• Any match on a day in August involving Goanna in which the opposition scored at least three triples.                                                                                                (2 marks)
• Is it possible to give a regular expression for the following? Explain either why it is possible or why it is not.
• Any match in which either of the scores is a palindrome. (2 marks)
• The longest sequence of consecutive matches for each house.    (2 marks)
• A sequence of matches in which no triples were scored by either side. (2 marks)
• Determining which house was the first to reach 100 victories.   (2 marks)
• Grammars (15 marks)

Consider the grammar below.

S SHN | λ N D | DN

D → 0 | 1 | 2 | 3 | 4 | 5 | 6 | 7 | 8 | 9

H e | g | p | w

• Give derivations in G of the strings e111g3, e1g2p3w1 and p1111  (3 marks)
• Express L(G) in set notation. Explain why your answer is correct. (4 marks)
• Sneaky Wobbler, the legendary housemaster of Goanna house at Pigspim- ple, claims that this grammar correctly specifies the sequence of scores in a Buckscratch match (i.e. the sequence labelled S above). Explain why Sneaky’s claim is not correct.                                                                                                      (3 marks)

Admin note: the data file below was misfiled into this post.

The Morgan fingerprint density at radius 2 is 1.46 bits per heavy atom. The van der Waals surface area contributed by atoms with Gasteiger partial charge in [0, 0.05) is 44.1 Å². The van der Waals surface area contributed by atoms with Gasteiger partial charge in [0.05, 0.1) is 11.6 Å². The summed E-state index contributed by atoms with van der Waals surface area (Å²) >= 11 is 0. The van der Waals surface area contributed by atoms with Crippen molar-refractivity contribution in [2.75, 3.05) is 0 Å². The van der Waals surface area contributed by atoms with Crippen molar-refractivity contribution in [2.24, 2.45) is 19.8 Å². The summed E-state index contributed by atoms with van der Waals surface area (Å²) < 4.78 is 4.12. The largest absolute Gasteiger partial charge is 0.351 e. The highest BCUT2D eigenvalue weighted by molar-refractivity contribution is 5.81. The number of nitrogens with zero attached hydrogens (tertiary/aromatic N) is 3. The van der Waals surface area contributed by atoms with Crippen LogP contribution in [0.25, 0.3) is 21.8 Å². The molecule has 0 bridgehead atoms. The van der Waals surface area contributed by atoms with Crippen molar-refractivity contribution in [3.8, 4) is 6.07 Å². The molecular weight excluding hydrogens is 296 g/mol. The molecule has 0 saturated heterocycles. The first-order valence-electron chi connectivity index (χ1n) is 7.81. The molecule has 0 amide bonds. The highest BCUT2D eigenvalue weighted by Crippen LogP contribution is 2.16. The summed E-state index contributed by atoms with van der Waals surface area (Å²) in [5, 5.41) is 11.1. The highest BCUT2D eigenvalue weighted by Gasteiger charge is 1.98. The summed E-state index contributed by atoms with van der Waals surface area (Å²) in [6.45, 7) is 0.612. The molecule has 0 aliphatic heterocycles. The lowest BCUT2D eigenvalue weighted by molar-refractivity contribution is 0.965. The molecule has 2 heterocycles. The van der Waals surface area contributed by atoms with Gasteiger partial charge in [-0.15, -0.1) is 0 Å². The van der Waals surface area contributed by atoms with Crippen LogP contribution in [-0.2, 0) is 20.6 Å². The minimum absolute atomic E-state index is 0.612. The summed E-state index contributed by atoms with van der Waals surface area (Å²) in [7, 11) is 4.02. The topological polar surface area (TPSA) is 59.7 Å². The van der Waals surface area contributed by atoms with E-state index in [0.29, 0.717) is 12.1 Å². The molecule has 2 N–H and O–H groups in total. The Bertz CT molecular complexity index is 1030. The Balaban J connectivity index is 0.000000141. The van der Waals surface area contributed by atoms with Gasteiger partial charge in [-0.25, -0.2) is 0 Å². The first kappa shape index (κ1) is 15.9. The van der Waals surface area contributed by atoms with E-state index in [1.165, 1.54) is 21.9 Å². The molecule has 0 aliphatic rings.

• Give a (correct) grammar for specifying the two houses and the possible se- quences of scores (i.e. the string labelled H1H2S above). Explain how you derived your grammar and why it is correct.                                                                                                      (4 marks).
• Finite  State  Automata (18 marks)

Consider the finite state automaton M1 below. You can download this from Canvas here.

• Give three examples of strings in L(M1) of length at least 8. There must be at least one example for which execution finishes in the state q5, and similarly for q10 and q19.                                                                                                             (3 marks)
• Explain why M1 is non-deterministic. Give at least four examples of states for which there is more than one successor state for some input in your explana- tion. (3

marks)

• Is it possible to create an equivalent machine M2 with fewer transitions or states than M1?  Explain your answer.  Note that by equivalent we mean L(M1)   =  L(M2).                                                                                                         (4 marks)